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  • Writer's pictureBrian Fleming

Building your brand: Visual Identity

Updated: Oct 9, 2018

Part 9 in our series on building your small business brand.

Your brand’s visual identity is the graphic and visual representation of your brand – particularly its values, positioning and personality – across all media. This is the part where you may want to work with a graphic designer, since bad design can sink your brand in seconds. But even when working with a graphic designer, it’s good to know what they’re doing and why they’re doing it.

On the other hand, if you’re visually adapt and know your way around design a bit – and if you enjoy it – you can give it a go. But since this isn’t a design course, I’m only going to give you a general overview.

Why it’s essential

To be recognized and remembered, your brand needs to be identifiable, not only by its name, but also by its appearance. Just as importantly, people form their first impressions and make their buying decision within the first seconds of interacting with your brand. You want to make sure you’re first impression is the right one.

As I said in the earlier post on copywriting, people may not notice when something is perfect, but they sure do notice when it’s less than perfect.

What it covers

Your brand’s visual identity includes your logo, logotype, fonts, colors and style guide.

How you’ll use it

Your brand’s visual ID will appear everywhere the brand appears, both online and in the real world.

How you’ll create it


Your logo is the graphic element that represents your brand, e.g. Nike’s swoosh or Apple’s apple. They’re iconic because the brands are iconic, but as you can see with Apple, they don’t necessarily have to have anything to with the product. Apple’s logo, however, does a great job of summing up its brand personality and origins.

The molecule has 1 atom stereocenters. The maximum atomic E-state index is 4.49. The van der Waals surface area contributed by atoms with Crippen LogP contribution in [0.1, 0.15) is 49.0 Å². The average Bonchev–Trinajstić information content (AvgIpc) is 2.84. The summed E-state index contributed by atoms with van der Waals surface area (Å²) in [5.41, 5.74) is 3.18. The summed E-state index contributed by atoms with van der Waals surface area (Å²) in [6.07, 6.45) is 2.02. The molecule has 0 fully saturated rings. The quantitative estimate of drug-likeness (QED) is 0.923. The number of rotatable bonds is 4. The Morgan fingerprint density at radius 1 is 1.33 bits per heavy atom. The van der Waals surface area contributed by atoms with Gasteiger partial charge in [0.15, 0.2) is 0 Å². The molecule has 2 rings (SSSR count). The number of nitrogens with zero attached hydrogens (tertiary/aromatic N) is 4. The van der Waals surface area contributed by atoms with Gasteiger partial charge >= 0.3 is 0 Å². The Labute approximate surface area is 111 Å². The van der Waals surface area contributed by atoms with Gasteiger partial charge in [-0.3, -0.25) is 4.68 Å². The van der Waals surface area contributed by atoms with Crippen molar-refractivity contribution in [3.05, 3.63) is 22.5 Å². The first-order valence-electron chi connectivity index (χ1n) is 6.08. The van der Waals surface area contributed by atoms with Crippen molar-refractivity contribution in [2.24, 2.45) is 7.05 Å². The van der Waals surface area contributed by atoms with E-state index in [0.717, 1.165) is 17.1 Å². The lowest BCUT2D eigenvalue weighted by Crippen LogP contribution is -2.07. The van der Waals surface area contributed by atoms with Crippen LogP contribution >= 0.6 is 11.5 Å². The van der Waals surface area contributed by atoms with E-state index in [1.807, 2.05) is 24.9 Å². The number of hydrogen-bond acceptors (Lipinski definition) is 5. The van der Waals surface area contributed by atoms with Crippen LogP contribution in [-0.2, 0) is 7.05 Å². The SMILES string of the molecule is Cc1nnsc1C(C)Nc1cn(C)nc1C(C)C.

Nike’s logo, on the other hand reflects the motion inherent in the brand’s original product, running shoes.

In the same way, your logo should reflect something about your brand – whether its origin, personality, vision, values, products, benefits – and do more than just look cool. In this way, your logo is like your visual UVP.

To create a logo, you can use any of a number of online logo makers. Those will give you a good enough logo to get started with. They won’t win any awards, but they won’t turn customers off.

If you’re more advanced and know your way around Adobe Illustrator, you can create a logo that will start to look more professional. To help you, check out any of the loads of YouTube videos out there about creating a logo.

Or higher a logo designer on Fiverr or Upwork to create a logo for you. Good designers are expensive, but if you’re sure to be able to find some that will meet your budget.

The key, as always, is to think within the context of your brand. So, basically, everything I said about creating your UVP and USP holds true here too.

Here are some examples of famous logos without their logotype.


Most people don’t know this, but logotype – also known as a word mark – is name for the alphanumeric representation of your brand’s name, which may or may not include a graphic element as well.

It’s perfectly ok to not have a logo, but you’ll definitely want a logotype that differentiates your brand in some way, rather than just typing it out in, say, Helvetica Bold.

You can also have a combination mark, where you combine a logo with the logotype. As with your logo, the logotype should reflect your brand. I’ll give you an example from our own logotype.